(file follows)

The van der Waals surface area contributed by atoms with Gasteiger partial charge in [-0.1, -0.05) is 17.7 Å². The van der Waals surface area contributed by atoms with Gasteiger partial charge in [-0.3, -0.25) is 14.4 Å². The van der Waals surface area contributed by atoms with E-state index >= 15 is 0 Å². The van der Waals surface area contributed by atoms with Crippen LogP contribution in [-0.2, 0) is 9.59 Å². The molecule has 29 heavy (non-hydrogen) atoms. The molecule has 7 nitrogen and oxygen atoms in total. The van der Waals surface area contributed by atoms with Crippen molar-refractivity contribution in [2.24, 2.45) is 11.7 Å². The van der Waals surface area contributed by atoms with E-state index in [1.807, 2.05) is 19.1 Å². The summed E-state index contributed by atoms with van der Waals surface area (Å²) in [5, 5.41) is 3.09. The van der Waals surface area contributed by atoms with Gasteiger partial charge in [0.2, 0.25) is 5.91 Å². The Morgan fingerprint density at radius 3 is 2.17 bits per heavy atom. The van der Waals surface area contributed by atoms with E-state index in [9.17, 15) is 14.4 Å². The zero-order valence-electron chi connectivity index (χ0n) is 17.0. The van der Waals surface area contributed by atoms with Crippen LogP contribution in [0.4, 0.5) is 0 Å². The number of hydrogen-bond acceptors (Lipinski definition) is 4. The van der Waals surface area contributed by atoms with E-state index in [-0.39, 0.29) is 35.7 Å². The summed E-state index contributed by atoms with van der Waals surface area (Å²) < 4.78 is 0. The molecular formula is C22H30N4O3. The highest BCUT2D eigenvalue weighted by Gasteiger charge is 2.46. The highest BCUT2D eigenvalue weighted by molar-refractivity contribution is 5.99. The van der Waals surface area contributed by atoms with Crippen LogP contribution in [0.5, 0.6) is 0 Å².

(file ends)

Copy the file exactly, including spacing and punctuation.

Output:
The van der Waals surface area contributed by atoms with Gasteiger partial charge in [-0.1, -0.05) is 17.7 Å². The van der Waals surface area contributed by atoms with Gasteiger partial charge in [-0.3, -0.25) is 14.4 Å². The van der Waals surface area contributed by atoms with E-state index >= 15 is 0 Å². The van der Waals surface area contributed by atoms with Crippen LogP contribution in [-0.2, 0) is 9.59 Å². The molecule has 29 heavy (non-hydrogen) atoms. The molecule has 7 nitrogen and oxygen atoms in total. The van der Waals surface area contributed by atoms with Crippen molar-refractivity contribution in [2.24, 2.45) is 11.7 Å². The van der Waals surface area contributed by atoms with E-state index in [1.807, 2.05) is 19.1 Å². The summed E-state index contributed by atoms with van der Waals surface area (Å²) in [5, 5.41) is 3.09. The van der Waals surface area contributed by atoms with Gasteiger partial charge in [0.2, 0.25) is 5.91 Å². The Morgan fingerprint density at radius 3 is 2.17 bits per heavy atom. The van der Waals surface area contributed by atoms with E-state index in [9.17, 15) is 14.4 Å². The zero-order valence-electron chi connectivity index (χ0n) is 17.0. The van der Waals surface area contributed by atoms with Crippen LogP contribution in [0.4, 0.5) is 0 Å². The number of hydrogen-bond acceptors (Lipinski definition) is 4. The van der Waals surface area contributed by atoms with E-state index in [-0.39, 0.29) is 35.7 Å². The summed E-state index contributed by atoms with van der Waals surface area (Å²) < 4.78 is 0. The molecular formula is C22H30N4O3. The highest BCUT2D eigenvalue weighted by Gasteiger charge is 2.46. The highest BCUT2D eigenvalue weighted by molar-refractivity contribution is 5.99. The van der Waals surface area contributed by atoms with Crippen LogP contribution in [0.5, 0.6) is 0 Å².